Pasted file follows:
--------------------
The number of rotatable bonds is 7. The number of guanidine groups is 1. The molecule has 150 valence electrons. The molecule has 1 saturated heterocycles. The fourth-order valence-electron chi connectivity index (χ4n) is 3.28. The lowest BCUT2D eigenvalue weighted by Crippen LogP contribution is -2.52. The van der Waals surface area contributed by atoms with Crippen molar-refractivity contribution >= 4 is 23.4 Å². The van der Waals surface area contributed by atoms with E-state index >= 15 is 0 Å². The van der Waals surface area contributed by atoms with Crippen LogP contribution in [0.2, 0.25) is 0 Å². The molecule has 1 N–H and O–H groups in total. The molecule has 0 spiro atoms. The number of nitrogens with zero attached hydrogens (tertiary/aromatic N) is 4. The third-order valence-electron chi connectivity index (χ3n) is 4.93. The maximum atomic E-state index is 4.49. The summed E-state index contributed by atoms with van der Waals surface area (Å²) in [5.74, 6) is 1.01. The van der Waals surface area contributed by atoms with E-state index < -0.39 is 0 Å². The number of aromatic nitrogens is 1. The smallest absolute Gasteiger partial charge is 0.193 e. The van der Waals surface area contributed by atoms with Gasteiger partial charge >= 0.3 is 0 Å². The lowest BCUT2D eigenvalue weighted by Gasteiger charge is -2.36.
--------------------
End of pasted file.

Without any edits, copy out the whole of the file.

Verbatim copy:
The number of rotatable bonds is 7. The number of guanidine groups is 1. The molecule has 150 valence electrons. The molecule has 1 saturated heterocycles. The fourth-order valence-electron chi connectivity index (χ4n) is 3.28. The lowest BCUT2D eigenvalue weighted by Crippen LogP contribution is -2.52. The van der Waals surface area contributed by atoms with Crippen molar-refractivity contribution >= 4 is 23.4 Å². The van der Waals surface area contributed by atoms with E-state index >= 15 is 0 Å². The van der Waals surface area contributed by atoms with Crippen LogP contribution in [0.2, 0.25) is 0 Å². The molecule has 1 N–H and O–H groups in total. The molecule has 0 spiro atoms. The number of nitrogens with zero attached hydrogens (tertiary/aromatic N) is 4. The third-order valence-electron chi connectivity index (χ3n) is 4.93. The maximum atomic E-state index is 4.49. The summed E-state index contributed by atoms with van der Waals surface area (Å²) in [5.74, 6) is 1.01. The van der Waals surface area contributed by atoms with E-state index < -0.39 is 0 Å². The number of aromatic nitrogens is 1. The smallest absolute Gasteiger partial charge is 0.193 e. The van der Waals surface area contributed by atoms with Gasteiger partial charge >= 0.3 is 0 Å². The lowest BCUT2D eigenvalue weighted by Gasteiger charge is -2.36.